Alcohol and Cardiovascular Disease Risk and Outcomes: Compelling Evidence?
Researchers conducted 2 systematic reviews of the literature to summarize alcohol’s cardiovascular (CV) effects.
The first review identified 84 prospective cohort studies. Compared with not drinking alcohol,
- alcohol consumption was associated with lower risk for mortality from cardiovascular disease (CVD) and coronary heart disease (CHD) (relative risk [RR] for both, 0.75), incident CHD (RR, 0.71), and all-cause mortality (RR, 0.87).
- drinking 5 or more drinks per day was associated with incident stroke (RR, 1.6) and an increase in stroke mortality (RR, 1.4; of borderline significance).
The second review meta-analyzed results of 44 before-after studies (i.e., no alcohol use versus after alcohol use) and crossover studies on fasting plasma biomarkers for CHD risk.
- Alcohol consumption was associated with more favorable levels of 4 of 13 risk markers (high-density lipoprotein cholesterol, apolipoprotein A1, adiponectin, and fibrinogen).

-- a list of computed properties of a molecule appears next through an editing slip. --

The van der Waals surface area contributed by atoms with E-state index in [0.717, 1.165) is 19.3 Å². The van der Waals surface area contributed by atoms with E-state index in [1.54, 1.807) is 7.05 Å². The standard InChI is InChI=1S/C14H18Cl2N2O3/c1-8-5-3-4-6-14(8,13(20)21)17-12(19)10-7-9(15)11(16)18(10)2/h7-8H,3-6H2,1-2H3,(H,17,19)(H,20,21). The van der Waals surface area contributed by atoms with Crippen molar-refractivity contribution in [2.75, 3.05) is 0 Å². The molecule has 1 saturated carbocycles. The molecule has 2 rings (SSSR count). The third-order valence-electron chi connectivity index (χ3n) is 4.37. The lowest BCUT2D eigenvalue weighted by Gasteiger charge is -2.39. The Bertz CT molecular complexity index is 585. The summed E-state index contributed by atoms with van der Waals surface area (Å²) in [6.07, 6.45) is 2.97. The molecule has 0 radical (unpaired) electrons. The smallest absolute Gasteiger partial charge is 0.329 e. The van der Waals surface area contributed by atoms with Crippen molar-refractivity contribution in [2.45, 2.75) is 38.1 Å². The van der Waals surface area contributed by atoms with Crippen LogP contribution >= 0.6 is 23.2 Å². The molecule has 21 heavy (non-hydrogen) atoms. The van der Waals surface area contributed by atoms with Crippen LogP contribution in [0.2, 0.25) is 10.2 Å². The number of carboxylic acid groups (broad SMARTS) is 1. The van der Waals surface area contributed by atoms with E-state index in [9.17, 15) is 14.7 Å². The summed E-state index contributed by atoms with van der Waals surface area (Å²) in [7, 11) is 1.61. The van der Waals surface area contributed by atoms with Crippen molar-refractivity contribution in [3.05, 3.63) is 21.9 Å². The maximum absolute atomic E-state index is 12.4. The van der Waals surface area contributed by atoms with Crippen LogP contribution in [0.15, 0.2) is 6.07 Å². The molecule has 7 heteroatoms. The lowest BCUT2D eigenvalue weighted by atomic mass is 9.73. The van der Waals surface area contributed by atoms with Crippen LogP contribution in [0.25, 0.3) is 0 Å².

- It was not associated with C reactive protein, plasminogen activator inhibitor 1, tissue plasminogen activator, total or low-density lipoprotein cholesterol, Lp(a) lipoprotein, triglycerides, tumor necrosis factor α, or interleukin 6.
Comments:These reviews suggest alcohol can reduce CVD and identify some possible mechanisms. Systematic reviews, however, cannot overcome limitations in original studies. For example, most of the observational studies measured alcohol consumption then examined outcomes years later—a design that would never be acceptable for study of a pharmacological preventive intervention. And, none can adequately adjust for the large number of relevant confounders (e.g., healthy characteristics of people who choose to drink “moderate” amounts). The authors state that they find the argument for causation compelling, but the evidence seems similar to the effects of estrogens on CVD risk markers and the numerous and consistent observational studies that found hormone replacement to be beneficial that were consistently wrong. Randomized trials may provide the only compelling evidence. Richard Saitz MD, MPH
Ronksley PE, Brien SE, Turner BJ, et al. Association of alcohol consumption with selected cardiovascular disease outcomes: a systematic review and meta-analysis. BMJ. February 22, 2011 (E-pub ahead of print), doi: 10.1136/bmj.d671.Brien SE, Ronksley PE, Turner BJ, et al. Effect of alcohol consumption on biological markers associated with risk of coronary heart disease: systematic review and meta-analysis of interventional studies. BMJ. February 22, 2011 (E-pub ahead of print), doi: 10.1136/bmj.636.